As much as I try to remain optimistic for future material from Lana Del Rey, given how strong the odd song of hers has been in the past, the artist’s inability to resolve any of her readily-apparent shortcomings as a performer, a singer, a songwriter and a lyricist dash these hopes nearly every time she unveils a new project. Oddly enough, despite it being lambasted by the minority of music critics who share my opinions on the singer, Del Rey’s last album, Honeymoon, struck me as the least intolerable full-length release of her career thus far. Although merely passable at the best of times, the presentation of many of her usual clichés was at least unobtrusive enough to not completely spoil some of the best moments in the tracklisting. The fact that Lust For Life, therefore, sees the songwriter return to ramming her superficial, soulless, insubstantial portrayal of vintage pop culture down the listener’s throat simply seems like a step in the wrong direction once again. Likewise, with the record’s length being completely unjustified given the insufficient diversity of its songwriting presentation, not to mention the fact that the host of personnel brought into play was largely wasted, Lust For Life amounts to another tiring release from Lana Del Rey. With her usual, perfunctory anachronisms being presented in just as prosaic a fashion as ever, it’s hard not to view Del Rey on Lust For Life as anything other than benighted.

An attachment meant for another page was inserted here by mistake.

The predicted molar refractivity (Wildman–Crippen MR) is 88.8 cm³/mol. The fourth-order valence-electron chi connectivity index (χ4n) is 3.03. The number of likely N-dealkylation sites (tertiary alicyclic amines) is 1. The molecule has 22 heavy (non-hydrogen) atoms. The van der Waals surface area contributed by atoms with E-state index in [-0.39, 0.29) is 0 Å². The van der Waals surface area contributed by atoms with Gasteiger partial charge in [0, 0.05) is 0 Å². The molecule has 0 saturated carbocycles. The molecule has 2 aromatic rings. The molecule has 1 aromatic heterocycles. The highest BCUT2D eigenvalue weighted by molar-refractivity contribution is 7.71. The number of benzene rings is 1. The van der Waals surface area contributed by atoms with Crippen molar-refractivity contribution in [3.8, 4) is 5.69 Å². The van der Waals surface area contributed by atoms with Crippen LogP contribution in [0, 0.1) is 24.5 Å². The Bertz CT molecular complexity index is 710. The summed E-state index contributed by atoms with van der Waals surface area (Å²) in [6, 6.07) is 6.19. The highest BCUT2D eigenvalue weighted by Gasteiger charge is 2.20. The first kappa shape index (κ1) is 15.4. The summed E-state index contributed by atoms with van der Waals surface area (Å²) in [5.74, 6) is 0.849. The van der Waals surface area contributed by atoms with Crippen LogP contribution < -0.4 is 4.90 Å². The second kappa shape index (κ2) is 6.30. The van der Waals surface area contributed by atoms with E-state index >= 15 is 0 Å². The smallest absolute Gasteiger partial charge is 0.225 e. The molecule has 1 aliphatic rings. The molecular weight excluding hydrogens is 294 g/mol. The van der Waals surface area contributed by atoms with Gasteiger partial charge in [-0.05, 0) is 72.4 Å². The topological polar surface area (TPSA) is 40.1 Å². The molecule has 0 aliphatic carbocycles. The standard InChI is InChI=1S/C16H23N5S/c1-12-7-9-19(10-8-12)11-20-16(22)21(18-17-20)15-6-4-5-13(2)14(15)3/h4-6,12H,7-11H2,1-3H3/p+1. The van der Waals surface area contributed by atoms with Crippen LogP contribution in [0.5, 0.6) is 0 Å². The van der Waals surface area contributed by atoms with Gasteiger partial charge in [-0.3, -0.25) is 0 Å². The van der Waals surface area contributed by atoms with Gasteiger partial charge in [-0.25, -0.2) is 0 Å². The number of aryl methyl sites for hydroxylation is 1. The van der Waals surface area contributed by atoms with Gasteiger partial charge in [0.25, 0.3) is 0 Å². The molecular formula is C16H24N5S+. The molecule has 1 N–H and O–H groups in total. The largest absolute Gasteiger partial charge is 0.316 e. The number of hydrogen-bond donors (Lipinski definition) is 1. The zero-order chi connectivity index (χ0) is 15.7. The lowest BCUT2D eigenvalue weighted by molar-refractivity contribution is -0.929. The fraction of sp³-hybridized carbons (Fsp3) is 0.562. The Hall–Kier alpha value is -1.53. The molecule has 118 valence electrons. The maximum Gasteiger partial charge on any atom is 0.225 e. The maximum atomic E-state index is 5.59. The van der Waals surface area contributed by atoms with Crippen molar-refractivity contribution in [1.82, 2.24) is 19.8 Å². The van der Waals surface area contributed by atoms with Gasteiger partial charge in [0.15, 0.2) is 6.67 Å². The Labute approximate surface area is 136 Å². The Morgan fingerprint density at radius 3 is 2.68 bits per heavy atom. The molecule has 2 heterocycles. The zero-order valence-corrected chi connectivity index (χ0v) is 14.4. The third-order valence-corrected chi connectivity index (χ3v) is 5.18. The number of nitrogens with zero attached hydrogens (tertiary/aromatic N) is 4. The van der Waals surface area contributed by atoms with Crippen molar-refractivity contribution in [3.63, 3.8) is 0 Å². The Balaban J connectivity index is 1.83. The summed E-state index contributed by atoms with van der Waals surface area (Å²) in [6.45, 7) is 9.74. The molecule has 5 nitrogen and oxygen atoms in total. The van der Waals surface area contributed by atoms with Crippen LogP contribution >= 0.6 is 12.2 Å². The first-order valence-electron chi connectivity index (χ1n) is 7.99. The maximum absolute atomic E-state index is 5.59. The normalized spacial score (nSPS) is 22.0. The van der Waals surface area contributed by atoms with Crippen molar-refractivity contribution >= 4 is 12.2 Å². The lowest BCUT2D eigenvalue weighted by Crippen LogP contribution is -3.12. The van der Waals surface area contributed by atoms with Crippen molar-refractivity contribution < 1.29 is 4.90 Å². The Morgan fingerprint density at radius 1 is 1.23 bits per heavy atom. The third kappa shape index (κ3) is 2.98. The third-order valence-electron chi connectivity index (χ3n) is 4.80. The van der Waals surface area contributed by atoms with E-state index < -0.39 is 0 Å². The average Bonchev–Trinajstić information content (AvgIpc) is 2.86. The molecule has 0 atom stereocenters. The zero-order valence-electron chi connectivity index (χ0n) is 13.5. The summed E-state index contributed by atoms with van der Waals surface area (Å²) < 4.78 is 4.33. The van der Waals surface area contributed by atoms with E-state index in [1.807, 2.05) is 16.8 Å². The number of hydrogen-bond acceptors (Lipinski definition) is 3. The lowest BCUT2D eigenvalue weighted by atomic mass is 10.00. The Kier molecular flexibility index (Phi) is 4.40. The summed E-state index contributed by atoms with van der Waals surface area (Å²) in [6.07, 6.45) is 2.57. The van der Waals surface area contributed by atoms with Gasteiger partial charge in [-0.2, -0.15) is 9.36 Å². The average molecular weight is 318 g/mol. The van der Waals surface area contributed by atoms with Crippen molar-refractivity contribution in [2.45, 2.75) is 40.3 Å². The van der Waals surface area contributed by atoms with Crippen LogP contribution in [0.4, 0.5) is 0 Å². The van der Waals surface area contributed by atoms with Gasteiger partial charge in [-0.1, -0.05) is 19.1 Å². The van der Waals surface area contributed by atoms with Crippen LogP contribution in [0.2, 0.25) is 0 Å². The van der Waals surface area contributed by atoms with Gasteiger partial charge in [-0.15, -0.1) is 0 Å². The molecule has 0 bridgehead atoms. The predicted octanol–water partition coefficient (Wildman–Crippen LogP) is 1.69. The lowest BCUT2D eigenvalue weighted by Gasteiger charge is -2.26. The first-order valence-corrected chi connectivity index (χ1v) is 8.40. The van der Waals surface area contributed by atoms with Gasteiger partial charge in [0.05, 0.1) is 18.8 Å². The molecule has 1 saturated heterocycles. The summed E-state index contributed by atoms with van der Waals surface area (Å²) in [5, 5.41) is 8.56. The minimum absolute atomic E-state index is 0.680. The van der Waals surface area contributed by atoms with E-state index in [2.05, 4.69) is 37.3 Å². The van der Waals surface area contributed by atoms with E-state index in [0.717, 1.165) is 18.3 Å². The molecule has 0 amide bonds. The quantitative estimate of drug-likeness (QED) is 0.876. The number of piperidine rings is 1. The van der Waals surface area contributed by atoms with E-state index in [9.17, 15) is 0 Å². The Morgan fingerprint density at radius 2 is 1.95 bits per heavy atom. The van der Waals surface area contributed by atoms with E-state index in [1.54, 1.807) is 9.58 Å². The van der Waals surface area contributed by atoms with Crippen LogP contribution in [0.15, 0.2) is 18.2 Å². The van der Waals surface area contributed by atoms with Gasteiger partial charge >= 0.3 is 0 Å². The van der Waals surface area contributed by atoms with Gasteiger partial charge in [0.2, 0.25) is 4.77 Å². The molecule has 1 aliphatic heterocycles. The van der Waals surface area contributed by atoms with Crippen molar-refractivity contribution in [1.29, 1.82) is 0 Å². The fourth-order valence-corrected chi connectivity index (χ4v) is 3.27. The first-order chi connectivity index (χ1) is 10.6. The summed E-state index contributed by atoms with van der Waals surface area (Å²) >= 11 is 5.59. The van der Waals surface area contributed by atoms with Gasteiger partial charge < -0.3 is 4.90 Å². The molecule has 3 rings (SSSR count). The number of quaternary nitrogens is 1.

The Vinyl Verdict: 3.5/10